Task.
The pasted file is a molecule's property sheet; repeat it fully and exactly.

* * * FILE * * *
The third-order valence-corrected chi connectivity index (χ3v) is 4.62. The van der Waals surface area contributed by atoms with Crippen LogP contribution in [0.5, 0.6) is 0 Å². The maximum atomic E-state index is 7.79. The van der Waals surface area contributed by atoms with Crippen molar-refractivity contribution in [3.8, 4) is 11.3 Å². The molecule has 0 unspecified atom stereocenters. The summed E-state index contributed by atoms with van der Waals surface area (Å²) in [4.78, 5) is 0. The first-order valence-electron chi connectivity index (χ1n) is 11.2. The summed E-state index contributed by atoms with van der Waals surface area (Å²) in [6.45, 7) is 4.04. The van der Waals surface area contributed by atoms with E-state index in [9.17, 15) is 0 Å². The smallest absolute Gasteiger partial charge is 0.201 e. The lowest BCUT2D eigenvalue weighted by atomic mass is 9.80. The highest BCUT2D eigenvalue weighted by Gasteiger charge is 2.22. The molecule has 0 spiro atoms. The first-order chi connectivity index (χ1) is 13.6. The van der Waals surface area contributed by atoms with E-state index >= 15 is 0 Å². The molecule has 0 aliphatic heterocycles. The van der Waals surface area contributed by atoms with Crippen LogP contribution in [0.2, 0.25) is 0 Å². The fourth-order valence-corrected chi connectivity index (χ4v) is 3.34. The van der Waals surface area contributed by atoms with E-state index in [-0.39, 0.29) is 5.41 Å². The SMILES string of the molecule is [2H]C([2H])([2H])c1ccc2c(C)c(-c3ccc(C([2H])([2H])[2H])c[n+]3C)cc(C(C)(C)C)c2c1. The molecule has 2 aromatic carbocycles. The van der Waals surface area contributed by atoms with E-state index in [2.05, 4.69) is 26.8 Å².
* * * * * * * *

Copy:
The third-order valence-corrected chi connectivity index (χ3v) is 4.62. The van der Waals surface area contributed by atoms with Crippen LogP contribution in [0.5, 0.6) is 0 Å². The maximum atomic E-state index is 7.79. The van der Waals surface area contributed by atoms with Crippen molar-refractivity contribution in [3.8, 4) is 11.3 Å². The molecule has 0 unspecified atom stereocenters. The summed E-state index contributed by atoms with van der Waals surface area (Å²) in [4.78, 5) is 0. The first-order valence-electron chi connectivity index (χ1n) is 11.2. The summed E-state index contributed by atoms with van der Waals surface area (Å²) in [6.45, 7) is 4.04. The van der Waals surface area contributed by atoms with E-state index in [9.17, 15) is 0 Å². The smallest absolute Gasteiger partial charge is 0.201 e. The lowest BCUT2D eigenvalue weighted by atomic mass is 9.80. The highest BCUT2D eigenvalue weighted by Gasteiger charge is 2.22. The molecule has 0 spiro atoms. The first-order chi connectivity index (χ1) is 13.6. The van der Waals surface area contributed by atoms with E-state index >= 15 is 0 Å². The molecule has 0 aliphatic heterocycles. The van der Waals surface area contributed by atoms with Crippen LogP contribution in [0.2, 0.25) is 0 Å². The fourth-order valence-corrected chi connectivity index (χ4v) is 3.34. The van der Waals surface area contributed by atoms with E-state index in [-0.39, 0.29) is 5.41 Å². The SMILES string of the molecule is [2H]C([2H])([2H])c1ccc2c(C)c(-c3ccc(C([2H])([2H])[2H])c[n+]3C)cc(C(C)(C)C)c2c1. The molecule has 2 aromatic carbocycles. The van der Waals surface area contributed by atoms with E-state index in [2.05, 4.69) is 26.8 Å².